A group of students at Oxford University are calling for a ban on scholars’ gowns, arguing that the “hierarchical structure” conflicts with the university’s “ideals of community and equality.”
The distinguished scholars’ gowns, long-sleeved robes worn during exams, signify when a student has achieved academic success, including being awarded a scholarship or performing well on exams.
Students opposed to the gowns argue that many “are made to feel uncomfortable and nervous by the presence of a visual reminder of what they might perceive as their academic inferiority.”
Students also maintain that there is a gender bias involved; men are disproportionately awarded gowns, especially in STEM subject areas.
“I walk into the tent and it’s all the boys wearing the gowns,” one student told the Cherwell. “I already feel inferior being a girl here, let alone a woman of colour, and to just be reminded of every alienating feeling while standing in the tent is the most disheartening thing before an exam.”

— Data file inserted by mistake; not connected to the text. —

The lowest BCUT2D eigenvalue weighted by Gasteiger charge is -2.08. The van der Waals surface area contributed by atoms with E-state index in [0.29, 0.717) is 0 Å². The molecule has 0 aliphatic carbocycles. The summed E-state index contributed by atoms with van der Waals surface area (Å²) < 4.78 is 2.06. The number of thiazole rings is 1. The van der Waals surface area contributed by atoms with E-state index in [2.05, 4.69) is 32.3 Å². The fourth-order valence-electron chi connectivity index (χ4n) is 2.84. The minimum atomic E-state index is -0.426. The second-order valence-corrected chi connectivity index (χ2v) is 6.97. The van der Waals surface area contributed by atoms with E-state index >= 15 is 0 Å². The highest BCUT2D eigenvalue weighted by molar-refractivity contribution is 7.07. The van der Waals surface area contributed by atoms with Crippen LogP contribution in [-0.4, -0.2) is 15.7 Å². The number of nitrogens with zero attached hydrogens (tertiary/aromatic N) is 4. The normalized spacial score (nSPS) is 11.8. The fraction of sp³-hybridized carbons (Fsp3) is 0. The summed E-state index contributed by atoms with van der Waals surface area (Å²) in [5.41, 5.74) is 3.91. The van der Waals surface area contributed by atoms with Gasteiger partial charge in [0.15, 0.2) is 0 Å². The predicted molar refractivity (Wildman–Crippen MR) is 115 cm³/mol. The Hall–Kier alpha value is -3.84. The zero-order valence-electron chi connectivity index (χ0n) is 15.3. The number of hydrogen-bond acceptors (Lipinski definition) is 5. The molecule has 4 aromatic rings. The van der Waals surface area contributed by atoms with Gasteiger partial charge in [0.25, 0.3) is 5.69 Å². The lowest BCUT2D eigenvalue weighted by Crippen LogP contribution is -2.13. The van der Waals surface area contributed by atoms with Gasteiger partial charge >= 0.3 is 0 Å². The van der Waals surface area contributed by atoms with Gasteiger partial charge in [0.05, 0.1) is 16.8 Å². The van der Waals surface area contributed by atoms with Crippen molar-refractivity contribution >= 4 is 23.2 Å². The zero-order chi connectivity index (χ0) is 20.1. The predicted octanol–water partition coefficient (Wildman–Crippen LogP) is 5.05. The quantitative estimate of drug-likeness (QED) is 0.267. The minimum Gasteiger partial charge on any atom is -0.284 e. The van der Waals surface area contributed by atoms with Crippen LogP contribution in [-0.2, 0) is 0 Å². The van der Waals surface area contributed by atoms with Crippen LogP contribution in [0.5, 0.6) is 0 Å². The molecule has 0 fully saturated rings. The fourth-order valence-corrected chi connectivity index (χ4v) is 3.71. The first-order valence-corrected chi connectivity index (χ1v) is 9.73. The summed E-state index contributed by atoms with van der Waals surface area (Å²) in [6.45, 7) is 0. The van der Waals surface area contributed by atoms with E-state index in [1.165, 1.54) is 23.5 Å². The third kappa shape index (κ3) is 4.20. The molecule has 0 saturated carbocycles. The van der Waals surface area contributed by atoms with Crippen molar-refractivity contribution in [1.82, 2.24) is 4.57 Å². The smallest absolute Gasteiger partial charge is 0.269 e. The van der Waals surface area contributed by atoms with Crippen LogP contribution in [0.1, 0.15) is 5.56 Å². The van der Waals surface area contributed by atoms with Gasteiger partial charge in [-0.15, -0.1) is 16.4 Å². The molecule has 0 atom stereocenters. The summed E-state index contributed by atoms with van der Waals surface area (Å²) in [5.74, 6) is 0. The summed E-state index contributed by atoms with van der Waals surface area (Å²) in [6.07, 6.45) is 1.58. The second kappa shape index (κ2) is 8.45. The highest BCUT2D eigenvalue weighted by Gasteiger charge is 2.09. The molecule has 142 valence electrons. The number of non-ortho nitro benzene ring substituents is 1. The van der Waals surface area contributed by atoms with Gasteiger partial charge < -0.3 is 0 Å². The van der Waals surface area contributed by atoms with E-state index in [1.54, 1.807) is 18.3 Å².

Students in support of the gowns argue that the gowns can be achieved at many points in one’s academic career at Oxford, and that while inequalities may exist, removal of the gowns shelters students from the reality of life.
“It is not the University’s responsibility to ensure equality of outcome, but its purpose is surely to provide equality of opportunity,” undergraduate Thomas Munro wrote in an opposing editorial piece.
Students voted down the student union’s motion to call for the removal of the robes, although the final call will be made by Student Union council in October.